Ezra Klein, writing for the Washington Post, acknowledges that you can tell that negotiations have really failed when the White House goes public. After spending an inordinate time trying, somewhat desperately, to cut a deal with the Republican leadership, he went public earlier this week. Now we’re going to have a fight over tax cuts for the rich, as much as Obama tried to negotiate his way out of it. As Klein writes, “Now this fight moves to the consequences. … What the two parties are really doing is trying to position themselves politically to survive the consequences of their failure.”


The role of a publisher is, has been, and always will be to connect a creator’s work with an audience. Cory Doctorow, writing for the Guardian, is still trying to wrap his head around this. As are we all. As a consumer, it used to be easy: The very fact that a work had been published was sufficient reason to consider it. After all, no publisher would go to the trouble and expense of publishing crap. Or so we thought. We were wrong, but only now are figuring it out. “But just as the internal functions of publishing were separated out at the tail of the last century, this century has seen a separation of selection, duplication, preparation, and distribution,” writes Doctorow. “Every work on the internet can be ‘distributed’ by being located via a search engine without ever being selected or duplicated or prepared.”

Starting with the hypothesis that there are two ways to create value in online media — creation of content and creation of audience — Jeff Jarvis posits that links form the economy of online publishing, as there’s value on both sides of the click. He’s launching a research project at CUNY’s Tow-Knight Center for Entrepreneurial Journalism to “bring facts and modeling to the discussion.”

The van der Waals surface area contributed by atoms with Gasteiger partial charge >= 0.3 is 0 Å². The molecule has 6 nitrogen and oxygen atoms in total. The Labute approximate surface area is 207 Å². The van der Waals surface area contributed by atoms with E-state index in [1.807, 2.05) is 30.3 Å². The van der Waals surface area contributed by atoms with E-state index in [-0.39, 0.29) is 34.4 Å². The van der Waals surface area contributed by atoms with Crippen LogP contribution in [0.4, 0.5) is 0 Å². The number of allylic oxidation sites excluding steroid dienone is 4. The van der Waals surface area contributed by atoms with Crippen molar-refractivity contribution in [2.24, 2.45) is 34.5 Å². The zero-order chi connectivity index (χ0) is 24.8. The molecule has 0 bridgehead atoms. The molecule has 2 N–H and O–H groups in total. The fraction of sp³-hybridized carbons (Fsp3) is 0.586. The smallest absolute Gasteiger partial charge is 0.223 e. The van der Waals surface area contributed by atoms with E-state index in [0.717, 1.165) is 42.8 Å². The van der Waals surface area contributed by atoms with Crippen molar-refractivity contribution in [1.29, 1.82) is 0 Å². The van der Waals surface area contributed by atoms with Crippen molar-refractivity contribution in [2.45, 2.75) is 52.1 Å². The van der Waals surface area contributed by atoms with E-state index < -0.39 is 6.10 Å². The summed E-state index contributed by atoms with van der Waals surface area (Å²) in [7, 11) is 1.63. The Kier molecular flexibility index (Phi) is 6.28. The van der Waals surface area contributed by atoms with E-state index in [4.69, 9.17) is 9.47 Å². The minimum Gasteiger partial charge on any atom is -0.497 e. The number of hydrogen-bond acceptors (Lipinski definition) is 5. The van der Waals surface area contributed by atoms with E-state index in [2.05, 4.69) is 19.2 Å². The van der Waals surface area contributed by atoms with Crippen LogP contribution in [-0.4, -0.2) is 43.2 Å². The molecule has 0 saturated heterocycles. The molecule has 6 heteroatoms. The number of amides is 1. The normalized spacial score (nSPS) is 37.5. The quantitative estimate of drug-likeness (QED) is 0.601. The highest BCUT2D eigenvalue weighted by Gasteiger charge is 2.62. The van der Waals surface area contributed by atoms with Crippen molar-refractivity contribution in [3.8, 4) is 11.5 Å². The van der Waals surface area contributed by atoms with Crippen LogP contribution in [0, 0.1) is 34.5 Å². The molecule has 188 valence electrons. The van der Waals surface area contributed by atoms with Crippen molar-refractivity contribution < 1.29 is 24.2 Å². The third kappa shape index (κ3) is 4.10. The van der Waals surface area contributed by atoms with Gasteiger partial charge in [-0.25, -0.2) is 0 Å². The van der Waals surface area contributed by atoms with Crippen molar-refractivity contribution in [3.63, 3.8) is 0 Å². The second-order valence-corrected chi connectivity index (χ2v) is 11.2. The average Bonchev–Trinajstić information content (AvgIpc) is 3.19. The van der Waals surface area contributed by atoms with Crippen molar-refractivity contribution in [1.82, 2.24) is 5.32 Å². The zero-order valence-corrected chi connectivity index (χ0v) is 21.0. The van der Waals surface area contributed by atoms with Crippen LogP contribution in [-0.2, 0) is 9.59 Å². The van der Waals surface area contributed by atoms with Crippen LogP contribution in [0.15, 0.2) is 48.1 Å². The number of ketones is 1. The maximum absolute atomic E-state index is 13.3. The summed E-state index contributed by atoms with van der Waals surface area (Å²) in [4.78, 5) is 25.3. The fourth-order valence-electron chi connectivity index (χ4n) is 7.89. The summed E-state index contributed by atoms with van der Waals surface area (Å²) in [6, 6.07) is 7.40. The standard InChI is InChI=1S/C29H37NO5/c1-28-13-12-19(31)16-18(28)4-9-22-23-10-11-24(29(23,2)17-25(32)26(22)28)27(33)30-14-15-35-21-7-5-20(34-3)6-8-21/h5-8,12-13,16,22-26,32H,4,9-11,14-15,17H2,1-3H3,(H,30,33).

Similarly, Scott Rosenberg has published “Three pillars of trust: Links, revisions, and error buttons, in which he advises web publishers to link generously, show your work, and help people report your mistakes.


Elisabeth Rosenthal’s piece for the New York Times on European cities abandoning their auto-centric ways in favor of pedestrians has a terribly written headline: “Across Europe, Irking Drivers is Urban Policy.” As Jay Walljasper, writing for Shareable, notes, the Times headline telegraphs that autos have a God-given right to “drive wherever we want, as often as we want, as fast as we can.” Thankfully, that’s not what Rosenthal’s article is about at all. Quite the opposite, finding that reduced automobile use has had positive effects in these European cities. Meanwhile, here in Saint Paul, the city has eliminated a crosswalk and a bus stop on my block.

Yes! magazine has published a letter from Madhu Suri Prakash to one of my long-time heroes, Wendell Berry. Suri Prakash noticed her college students’ attitudes were changing as they read the work of Berry and she thought this might be Berry’s Time. Berry, predictably, replied that he was not a leader and writes “inviting, not converts or followers, but honest judgment.”

User experience

Corrina Liao and Bec Purser have published the first in a series of seven extensive articles on the essentials of customer centric business in UX magazine. The first article, “Being predictable: The first essential of a customer centric business,” is self-explanatory but exceptionally revealing. While I would have been more comfortable had Lio and Purser correctly identified the opening doorknob problem as a faulty affordance issue, after reading the entire article I’m convinced labeling it as a predictability problem is just as accurate.